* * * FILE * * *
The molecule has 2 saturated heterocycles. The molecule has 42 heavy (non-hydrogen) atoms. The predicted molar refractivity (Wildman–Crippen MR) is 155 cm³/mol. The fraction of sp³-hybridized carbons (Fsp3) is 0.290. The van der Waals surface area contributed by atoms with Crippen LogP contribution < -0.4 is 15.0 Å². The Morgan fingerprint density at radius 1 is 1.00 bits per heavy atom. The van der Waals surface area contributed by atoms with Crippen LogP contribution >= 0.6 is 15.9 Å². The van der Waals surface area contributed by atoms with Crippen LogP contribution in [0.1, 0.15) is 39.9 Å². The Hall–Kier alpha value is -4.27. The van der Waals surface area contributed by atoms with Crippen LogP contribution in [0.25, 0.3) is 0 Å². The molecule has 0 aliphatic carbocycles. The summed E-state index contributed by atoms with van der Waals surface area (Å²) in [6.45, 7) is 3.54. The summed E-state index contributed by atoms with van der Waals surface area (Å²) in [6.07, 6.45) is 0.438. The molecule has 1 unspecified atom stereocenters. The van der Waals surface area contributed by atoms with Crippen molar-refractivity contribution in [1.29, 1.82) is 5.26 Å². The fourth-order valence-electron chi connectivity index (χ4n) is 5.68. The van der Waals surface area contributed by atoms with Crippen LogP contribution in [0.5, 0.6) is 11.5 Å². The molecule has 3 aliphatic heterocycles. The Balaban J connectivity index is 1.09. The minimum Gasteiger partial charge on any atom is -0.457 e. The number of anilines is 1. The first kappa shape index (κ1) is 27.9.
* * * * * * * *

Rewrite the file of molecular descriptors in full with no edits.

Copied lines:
The molecule has 2 saturated heterocycles. The molecule has 42 heavy (non-hydrogen) atoms. The predicted molar refractivity (Wildman–Crippen MR) is 155 cm³/mol. The fraction of sp³-hybridized carbons (Fsp3) is 0.290. The van der Waals surface area contributed by atoms with Crippen LogP contribution < -0.4 is 15.0 Å². The Morgan fingerprint density at radius 1 is 1.00 bits per heavy atom. The van der Waals surface area contributed by atoms with Crippen LogP contribution >= 0.6 is 15.9 Å². The van der Waals surface area contributed by atoms with Crippen LogP contribution in [0.1, 0.15) is 39.9 Å². The Hall–Kier alpha value is -4.27. The van der Waals surface area contributed by atoms with Crippen LogP contribution in [0.25, 0.3) is 0 Å². The molecule has 0 aliphatic carbocycles. The summed E-state index contributed by atoms with van der Waals surface area (Å²) in [6.45, 7) is 3.54. The summed E-state index contributed by atoms with van der Waals surface area (Å²) in [6.07, 6.45) is 0.438. The molecule has 1 unspecified atom stereocenters. The van der Waals surface area contributed by atoms with Crippen molar-refractivity contribution in [1.29, 1.82) is 5.26 Å². The fourth-order valence-electron chi connectivity index (χ4n) is 5.68. The van der Waals surface area contributed by atoms with Crippen LogP contribution in [0.5, 0.6) is 11.5 Å². The molecule has 3 aliphatic heterocycles. The Balaban J connectivity index is 1.09. The minimum Gasteiger partial charge on any atom is -0.457 e. The number of anilines is 1. The first kappa shape index (κ1) is 27.9.